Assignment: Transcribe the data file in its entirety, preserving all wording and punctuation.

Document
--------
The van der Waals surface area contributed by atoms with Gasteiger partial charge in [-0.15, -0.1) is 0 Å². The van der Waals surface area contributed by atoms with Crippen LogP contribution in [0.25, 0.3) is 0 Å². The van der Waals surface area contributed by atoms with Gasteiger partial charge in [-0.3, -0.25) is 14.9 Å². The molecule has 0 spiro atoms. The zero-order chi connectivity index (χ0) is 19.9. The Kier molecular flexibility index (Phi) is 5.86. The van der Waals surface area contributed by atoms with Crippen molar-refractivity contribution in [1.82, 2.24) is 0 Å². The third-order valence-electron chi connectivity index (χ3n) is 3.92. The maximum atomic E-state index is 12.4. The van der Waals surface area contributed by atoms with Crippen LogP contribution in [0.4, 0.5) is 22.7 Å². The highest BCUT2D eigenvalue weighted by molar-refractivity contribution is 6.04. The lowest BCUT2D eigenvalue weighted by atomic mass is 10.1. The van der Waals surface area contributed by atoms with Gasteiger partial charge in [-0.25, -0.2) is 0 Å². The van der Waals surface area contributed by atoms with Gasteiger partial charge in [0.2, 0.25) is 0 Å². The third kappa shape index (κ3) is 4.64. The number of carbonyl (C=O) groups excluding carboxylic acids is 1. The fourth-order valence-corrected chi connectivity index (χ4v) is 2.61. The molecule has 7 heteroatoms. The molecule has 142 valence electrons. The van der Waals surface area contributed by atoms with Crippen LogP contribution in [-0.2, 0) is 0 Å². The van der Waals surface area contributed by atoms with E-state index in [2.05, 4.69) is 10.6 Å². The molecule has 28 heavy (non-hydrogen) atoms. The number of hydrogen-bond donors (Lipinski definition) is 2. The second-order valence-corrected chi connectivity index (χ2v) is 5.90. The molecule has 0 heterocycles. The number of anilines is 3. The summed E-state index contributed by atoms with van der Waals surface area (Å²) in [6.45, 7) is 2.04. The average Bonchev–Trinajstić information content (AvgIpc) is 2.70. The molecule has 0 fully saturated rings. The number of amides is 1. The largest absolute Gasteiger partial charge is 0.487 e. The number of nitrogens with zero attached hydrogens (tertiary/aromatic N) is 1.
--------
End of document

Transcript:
The van der Waals surface area contributed by atoms with Gasteiger partial charge in [-0.15, -0.1) is 0 Å². The van der Waals surface area contributed by atoms with Crippen LogP contribution in [0.25, 0.3) is 0 Å². The van der Waals surface area contributed by atoms with Gasteiger partial charge in [-0.3, -0.25) is 14.9 Å². The molecule has 0 spiro atoms. The zero-order chi connectivity index (χ0) is 19.9. The Kier molecular flexibility index (Phi) is 5.86. The van der Waals surface area contributed by atoms with Crippen molar-refractivity contribution in [1.82, 2.24) is 0 Å². The third-order valence-electron chi connectivity index (χ3n) is 3.92. The maximum atomic E-state index is 12.4. The van der Waals surface area contributed by atoms with Crippen LogP contribution in [0.4, 0.5) is 22.7 Å². The highest BCUT2D eigenvalue weighted by molar-refractivity contribution is 6.04. The lowest BCUT2D eigenvalue weighted by atomic mass is 10.1. The van der Waals surface area contributed by atoms with Gasteiger partial charge in [-0.25, -0.2) is 0 Å². The van der Waals surface area contributed by atoms with Gasteiger partial charge in [0.2, 0.25) is 0 Å². The third kappa shape index (κ3) is 4.64. The number of carbonyl (C=O) groups excluding carboxylic acids is 1. The fourth-order valence-corrected chi connectivity index (χ4v) is 2.61. The molecule has 7 heteroatoms. The molecule has 142 valence electrons. The van der Waals surface area contributed by atoms with Crippen LogP contribution in [-0.2, 0) is 0 Å². The van der Waals surface area contributed by atoms with E-state index in [2.05, 4.69) is 10.6 Å². The molecule has 28 heavy (non-hydrogen) atoms. The number of hydrogen-bond donors (Lipinski definition) is 2. The second-order valence-corrected chi connectivity index (χ2v) is 5.90. The molecule has 0 heterocycles. The number of anilines is 3. The summed E-state index contributed by atoms with van der Waals surface area (Å²) in [6.45, 7) is 2.04. The average Bonchev–Trinajstić information content (AvgIpc) is 2.70. The molecule has 0 fully saturated rings. The number of amides is 1. The largest absolute Gasteiger partial charge is 0.487 e. The number of nitrogens with zero attached hydrogens (tertiary/aromatic N) is 1.